In March, the Labor Party announced its proposal to ban the ability for SMSFs in full pension mode without a member receiving either a full or part age pension to receive imputation refund credits from the ATO.
Since then there have been numerous debates over the merits of this proposed policy, with the majority of opinion arguing against its implementation for several reasons.
One partner of a mid-tier accounting firm even labelled the move as “abhorrent”, seeing it was only being applied to one sector of the superannuation industry and not the industry as a whole – something he said he’d never seen before.
And having just returned from the 2018 Australian Investors Association (AIA) National Conference, I can tell you the mood over this proposed policy was no better with the majority of delegates expressing a considerable amount of angst as to what it might mean for their situation.
Individuals letting their opinions be known about this situation, without a collective effort to prosecute a case against it, makes it pretty easy for those in Canberra to ignore what they might consider an insignificant minority.
But developments over the past month or so will hopefully change sentiment in the nation’s capital over this very significant issue.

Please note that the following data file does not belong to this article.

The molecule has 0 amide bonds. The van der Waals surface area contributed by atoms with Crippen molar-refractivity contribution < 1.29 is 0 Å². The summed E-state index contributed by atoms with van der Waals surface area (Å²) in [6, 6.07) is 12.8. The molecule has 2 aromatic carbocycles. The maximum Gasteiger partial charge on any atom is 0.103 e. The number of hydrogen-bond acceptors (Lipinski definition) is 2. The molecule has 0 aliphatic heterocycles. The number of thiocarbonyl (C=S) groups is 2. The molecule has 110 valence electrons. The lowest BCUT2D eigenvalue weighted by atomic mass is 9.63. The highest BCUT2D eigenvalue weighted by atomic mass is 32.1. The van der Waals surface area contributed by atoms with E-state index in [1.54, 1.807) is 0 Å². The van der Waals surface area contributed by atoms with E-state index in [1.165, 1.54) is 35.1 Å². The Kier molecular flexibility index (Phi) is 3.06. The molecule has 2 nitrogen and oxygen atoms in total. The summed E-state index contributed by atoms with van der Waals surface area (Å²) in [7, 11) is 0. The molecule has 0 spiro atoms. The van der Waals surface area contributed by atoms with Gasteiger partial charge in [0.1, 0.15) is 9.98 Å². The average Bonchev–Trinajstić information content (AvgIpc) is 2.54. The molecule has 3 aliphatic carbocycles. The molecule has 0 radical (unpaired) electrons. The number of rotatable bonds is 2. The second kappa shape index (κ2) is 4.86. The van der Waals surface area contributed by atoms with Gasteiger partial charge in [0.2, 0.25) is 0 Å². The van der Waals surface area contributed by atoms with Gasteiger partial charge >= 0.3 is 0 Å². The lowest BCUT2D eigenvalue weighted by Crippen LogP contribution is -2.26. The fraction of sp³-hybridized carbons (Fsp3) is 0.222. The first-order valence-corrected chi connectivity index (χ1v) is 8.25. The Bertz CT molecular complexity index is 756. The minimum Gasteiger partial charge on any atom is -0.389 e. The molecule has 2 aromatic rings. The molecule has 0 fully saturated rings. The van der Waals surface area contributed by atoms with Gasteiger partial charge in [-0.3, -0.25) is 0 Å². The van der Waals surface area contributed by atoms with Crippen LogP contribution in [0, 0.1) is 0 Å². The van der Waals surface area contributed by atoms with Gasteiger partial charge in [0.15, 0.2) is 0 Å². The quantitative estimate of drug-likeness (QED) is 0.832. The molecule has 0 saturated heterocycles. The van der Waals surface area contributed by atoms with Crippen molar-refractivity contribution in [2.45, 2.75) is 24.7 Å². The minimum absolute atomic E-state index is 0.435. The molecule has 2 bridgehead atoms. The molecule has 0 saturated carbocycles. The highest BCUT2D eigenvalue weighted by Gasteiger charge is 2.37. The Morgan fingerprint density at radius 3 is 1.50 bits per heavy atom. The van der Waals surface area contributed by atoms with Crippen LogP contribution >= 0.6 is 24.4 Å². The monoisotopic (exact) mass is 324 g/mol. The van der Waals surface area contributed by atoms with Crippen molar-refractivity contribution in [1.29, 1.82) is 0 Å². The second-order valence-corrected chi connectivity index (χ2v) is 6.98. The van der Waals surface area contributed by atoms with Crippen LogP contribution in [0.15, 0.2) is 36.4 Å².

Any debate about tax reform in recent times has prompted criticism of the business sector for its unwillingness to get in the fight. On this issue though the same cannot be said.
At the AIA conference, Wilson Asset Management took the liberty of using part of its presentation time to inform delegates it had started a petition to lobby against Labor’s initiative.
And people who had already added their names to the list were very passionate in their encouragement for others to join them to create a voice potentially loud enough to bury the proposed policy.
Further, Wilson Asset Management is not the only fund manager to initiate this kind of action. In early July, Plato Investment Management announced it had started a petition in order to protect the current dividend imputation credit system and ensure a better outcome for Australia’s retirees.
You can argue both managers are doing this in the name of self-interest, considering a significant portion of their fund flows are derived from SMSF investors. However, the fact of the matter is they still had to get off their backsides to do something about it and often motivation to take action only comes as a result of the depth of feeling concerning a particular issue.
The significance of both of these actions cannot be understated. These are moves from the very same business sector often criticised for its laconic attitude toward economic reform in this country.
Will either petition make a difference? Who knows. The problem at the moment is the scrapping of excess franking credit refunds is only a proposed policy from a political party currently in opposition, begging the question are these moves just an example of jumping at shadows.
We can only hope the mobilisation of these organisations for this cause will give the Labor Party further reason to sit up and take note of public sentiment regarding this matter and perhaps rethink its proposed policy.
The Wilson Asset Management petition can be found at www.wilsonassetmanagement.com.au/petition/, while the Plato Investment Management petition can be accessed at www.plato.com.au/petition.